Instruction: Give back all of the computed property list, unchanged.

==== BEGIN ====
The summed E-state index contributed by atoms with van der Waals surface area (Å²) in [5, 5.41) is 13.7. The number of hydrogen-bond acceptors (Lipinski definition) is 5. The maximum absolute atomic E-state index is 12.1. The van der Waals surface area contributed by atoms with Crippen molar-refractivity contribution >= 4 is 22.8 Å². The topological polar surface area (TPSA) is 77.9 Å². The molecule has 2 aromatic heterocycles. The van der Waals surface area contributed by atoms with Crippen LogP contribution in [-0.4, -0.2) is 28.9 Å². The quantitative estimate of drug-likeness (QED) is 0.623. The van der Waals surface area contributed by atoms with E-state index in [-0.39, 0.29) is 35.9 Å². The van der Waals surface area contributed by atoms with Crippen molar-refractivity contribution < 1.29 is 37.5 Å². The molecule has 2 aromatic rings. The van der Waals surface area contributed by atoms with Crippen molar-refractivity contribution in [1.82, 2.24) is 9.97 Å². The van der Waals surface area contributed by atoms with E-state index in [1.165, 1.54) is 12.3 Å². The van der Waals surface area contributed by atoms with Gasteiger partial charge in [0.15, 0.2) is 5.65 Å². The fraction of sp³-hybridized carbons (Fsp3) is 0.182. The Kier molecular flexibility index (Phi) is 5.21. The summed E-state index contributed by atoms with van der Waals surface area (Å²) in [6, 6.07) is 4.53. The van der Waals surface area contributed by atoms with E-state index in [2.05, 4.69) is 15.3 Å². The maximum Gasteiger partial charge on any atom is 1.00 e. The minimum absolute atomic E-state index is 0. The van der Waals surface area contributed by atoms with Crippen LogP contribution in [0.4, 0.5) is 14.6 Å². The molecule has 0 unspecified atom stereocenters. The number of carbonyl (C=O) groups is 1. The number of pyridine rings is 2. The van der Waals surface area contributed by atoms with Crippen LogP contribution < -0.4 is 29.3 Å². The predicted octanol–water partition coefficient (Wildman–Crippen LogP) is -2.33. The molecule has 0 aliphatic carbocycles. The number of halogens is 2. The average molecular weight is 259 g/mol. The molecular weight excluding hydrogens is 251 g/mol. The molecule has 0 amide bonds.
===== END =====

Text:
The summed E-state index contributed by atoms with van der Waals surface area (Å²) in [5, 5.41) is 13.7. The number of hydrogen-bond acceptors (Lipinski definition) is 5. The maximum absolute atomic E-state index is 12.1. The van der Waals surface area contributed by atoms with Crippen molar-refractivity contribution >= 4 is 22.8 Å². The topological polar surface area (TPSA) is 77.9 Å². The molecule has 2 aromatic heterocycles. The van der Waals surface area contributed by atoms with Crippen LogP contribution in [-0.4, -0.2) is 28.9 Å². The quantitative estimate of drug-likeness (QED) is 0.623. The van der Waals surface area contributed by atoms with E-state index in [-0.39, 0.29) is 35.9 Å². The van der Waals surface area contributed by atoms with Crippen molar-refractivity contribution < 1.29 is 37.5 Å². The molecule has 2 aromatic rings. The van der Waals surface area contributed by atoms with Crippen molar-refractivity contribution in [1.82, 2.24) is 9.97 Å². The van der Waals surface area contributed by atoms with E-state index in [1.165, 1.54) is 12.3 Å². The van der Waals surface area contributed by atoms with Gasteiger partial charge in [0.15, 0.2) is 5.65 Å². The fraction of sp³-hybridized carbons (Fsp3) is 0.182. The Kier molecular flexibility index (Phi) is 5.21. The summed E-state index contributed by atoms with van der Waals surface area (Å²) in [6, 6.07) is 4.53. The van der Waals surface area contributed by atoms with E-state index in [2.05, 4.69) is 15.3 Å². The maximum Gasteiger partial charge on any atom is 1.00 e. The minimum absolute atomic E-state index is 0. The van der Waals surface area contributed by atoms with Crippen LogP contribution in [0.4, 0.5) is 14.6 Å². The molecule has 0 unspecified atom stereocenters. The number of carbonyl (C=O) groups is 1. The number of pyridine rings is 2. The van der Waals surface area contributed by atoms with Crippen LogP contribution < -0.4 is 29.3 Å². The predicted octanol–water partition coefficient (Wildman–Crippen LogP) is -2.33. The molecule has 0 aliphatic carbocycles. The number of halogens is 2. The average molecular weight is 259 g/mol. The molecular weight excluding hydrogens is 251 g/mol. The molecule has 0 amide bonds.